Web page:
Friday, February 5, 2016

The New Preschool Is Crushing Kids

The New Preschool Is Crushing Kids” by Erika Christakis found in the The Atlantic Jan/Feb 2016 issue says so much about the education we are giving our preschoolers. Here are several quotes from the article, but if you value early childhood education — either as a parent or an educator — you should read the entire piece:
  • “But now that kindergarten serves as a gatekeeper, not a welcome mat, to elementary school, concerns about school preparedness kick in earlier and earlier.”
  • “The same educational policies that are pushing academic goals down to ever earlier levels seem to be contributing to—while at the same time obscuring—the fact that young children are gaining fewer skills, not more.”
  • “Starting in the early 2000s, though, a confluence of forces began pushing preferences ever further in the direction of preparation: the increasing numbers of dual-career families scrambling to arrange child care; a new scientific focus on the cognitive potential of the early years; and concerns about growing ability gaps between well-off and disadvantaged children, which in turn fueled the trend of standards-based testing in public schools.”
  • “Nearly three-quarters of American 4-year-olds are now in some kind of non-family care.”
  • “Having rejected many of the pseudo-academic benchmarks that can, and do, fit on a scorecard, preschool teachers in Finland are free to focus on what’s really essential: their relationship with the growing child.”
  • “Here’s what the Finns, who don’t begin formal reading instruction until around age 7, have to say about preparing preschoolers to read: ‘The basis for the beginnings of literacy is that children have heard and listened … They have spoken and been spoken to, people have discussed [things] with them … They have asked questions and received answers.’ "

Friday, January 29, 2016

The X, Y, Zs of Email

Isn't it interesting to see how email has evolved from Baby Boomers, to Generation X, and to Millennials (Generation Y). This Boomer remembers when he first began to really use email at Teachers College in 1994 when he was in a month-long program at the Klingenstein Center and was introduced to an email program called Pine. Then, he thought, "Hmmm, clever way to communicate with people."

By 2005, I wrote an article "A Head of Eeeeeshmail."  I believe it describes precisely what was going on with email at the time.

I hope that our newest generation — the Zs — will take control of this and help bring it all under control.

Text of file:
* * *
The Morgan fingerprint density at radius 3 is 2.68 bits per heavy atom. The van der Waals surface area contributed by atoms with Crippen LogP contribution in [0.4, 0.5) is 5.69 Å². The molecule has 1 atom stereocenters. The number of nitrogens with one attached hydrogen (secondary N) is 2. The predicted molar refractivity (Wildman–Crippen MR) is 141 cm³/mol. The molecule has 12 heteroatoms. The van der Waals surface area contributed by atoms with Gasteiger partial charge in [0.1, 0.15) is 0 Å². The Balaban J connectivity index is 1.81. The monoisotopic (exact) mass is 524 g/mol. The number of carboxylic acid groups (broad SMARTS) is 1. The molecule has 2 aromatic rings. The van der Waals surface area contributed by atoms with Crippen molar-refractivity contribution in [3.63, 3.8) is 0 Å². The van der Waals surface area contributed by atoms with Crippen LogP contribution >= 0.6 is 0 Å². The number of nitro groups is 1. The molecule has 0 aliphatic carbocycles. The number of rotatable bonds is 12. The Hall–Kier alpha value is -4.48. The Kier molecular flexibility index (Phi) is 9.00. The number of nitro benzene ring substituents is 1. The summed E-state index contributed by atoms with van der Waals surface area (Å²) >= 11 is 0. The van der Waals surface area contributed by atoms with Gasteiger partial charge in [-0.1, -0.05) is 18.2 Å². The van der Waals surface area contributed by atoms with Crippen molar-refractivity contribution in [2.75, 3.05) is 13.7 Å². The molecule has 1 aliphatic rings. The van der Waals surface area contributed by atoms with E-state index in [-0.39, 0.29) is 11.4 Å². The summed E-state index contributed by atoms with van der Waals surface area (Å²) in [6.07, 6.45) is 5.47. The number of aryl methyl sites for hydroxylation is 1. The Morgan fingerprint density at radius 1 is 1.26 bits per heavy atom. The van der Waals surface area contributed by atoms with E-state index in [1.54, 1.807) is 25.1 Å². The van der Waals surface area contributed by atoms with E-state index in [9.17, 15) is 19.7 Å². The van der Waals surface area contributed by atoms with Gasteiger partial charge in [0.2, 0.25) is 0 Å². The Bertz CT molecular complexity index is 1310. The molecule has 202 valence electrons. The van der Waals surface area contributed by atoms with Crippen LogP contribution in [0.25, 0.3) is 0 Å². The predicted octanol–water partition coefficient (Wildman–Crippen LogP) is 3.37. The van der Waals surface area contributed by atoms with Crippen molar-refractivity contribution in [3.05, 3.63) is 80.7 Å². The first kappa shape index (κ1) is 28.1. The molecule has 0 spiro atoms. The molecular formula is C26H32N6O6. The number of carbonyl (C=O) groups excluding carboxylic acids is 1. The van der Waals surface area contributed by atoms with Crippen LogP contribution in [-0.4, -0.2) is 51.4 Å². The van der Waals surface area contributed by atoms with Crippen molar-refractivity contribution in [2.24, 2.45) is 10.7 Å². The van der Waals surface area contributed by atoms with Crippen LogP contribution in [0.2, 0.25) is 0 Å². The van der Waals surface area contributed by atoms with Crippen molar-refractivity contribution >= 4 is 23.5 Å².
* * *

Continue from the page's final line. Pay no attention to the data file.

For now, check out this video and see if you can relate to what it is saying about email.

Friday, January 22, 2016

The Humble Leader Paradox

How does a humble leader lead without being a doormat? Read this excellent post, "The Humble Leader Paradox," from Rapid Start You will revisit Jim Collins' Good to Great gem, The Level 5 Leader.

"Leadership is not a popularity contest; it's about leaving your ego at the door. The name of the game is to lead without a title." - Robin S. Sharma

Friday, January 15, 2016

Trump's Children's Book?

Whether you are Republican, or Independent, or Democrat, or teacher, or parent, this is sure to give you a chuckle.

Friday, January 8, 2016

What Would You Choose for Your Children / Students?

A) success in test-taking   or   B) success in being curious, creative, and confident? 

You can only choose   A)  or   B)! 

Here is a movie that might help you make your choice.

Yesterday, I viewed the movie "Most Likely to Succeed."  View the trailer below that opens with appearances by Sir Ken Robinson and Salman Khan. See what you think.

Saturday, January 2, 2016

More on The Adolescent Brain

Here are two more resources on understanding the adolescent brain —

(1) the "Secrets of the teenage brain: A psychologist's guide for teachers" by Bradley Busch from The Guardian website. . . and

(2) Sarah-Jayne Blakemore's TED Talk "The Mysterious Workings of the Adolescent Brain."
I love Blakemore's closing remark. It really captures how we should understand adolescent development — here is what she says,

“So what's sometimes seen as the problem with adolescents — heightened risk-taking, poor impulse control, self-consciousness — shouldn't be stigmatized. It actually reflects changes in the brain that provide an excellent opportunity for education and social development.”

Friday, December 25, 2015

Exploring The Adolescent Brain

Brainstorm: The Power and Purpose of the Teenage Brain by Daniel Siegel, M.D. is one of the most hopeful books on adolescence. Siegel explores life between the ages of 12 and 24 and offers "Mindset Tools" along the way. I love the way he explains the essence of the adolescent brain —

"ES: Emotional Spark
SE: Social Engagement
N: Novelty
CE: Creative Exploration

This is the essence of living well during adolescence and during the adult years. . . Adol-ESSENCE. Or: Adolescence is Adult-ESSENCE."

Friday, December 18, 2015

Friday, December 11, 2015

No Matter How Busy We Get, Remember The Importance of Family

During this holiday time . . . here is a video to watch. With over 40M views, I think you will appreciate its message.

Friday, December 4, 2015

Kids, Job, Personal Life, . . .

Does this sound familiar to you?

“Children are much more likely than not to grow up in a household in which their parents work, and in nearly half of all two-parent families today, both parents work full time, a sharp increase from previous decades.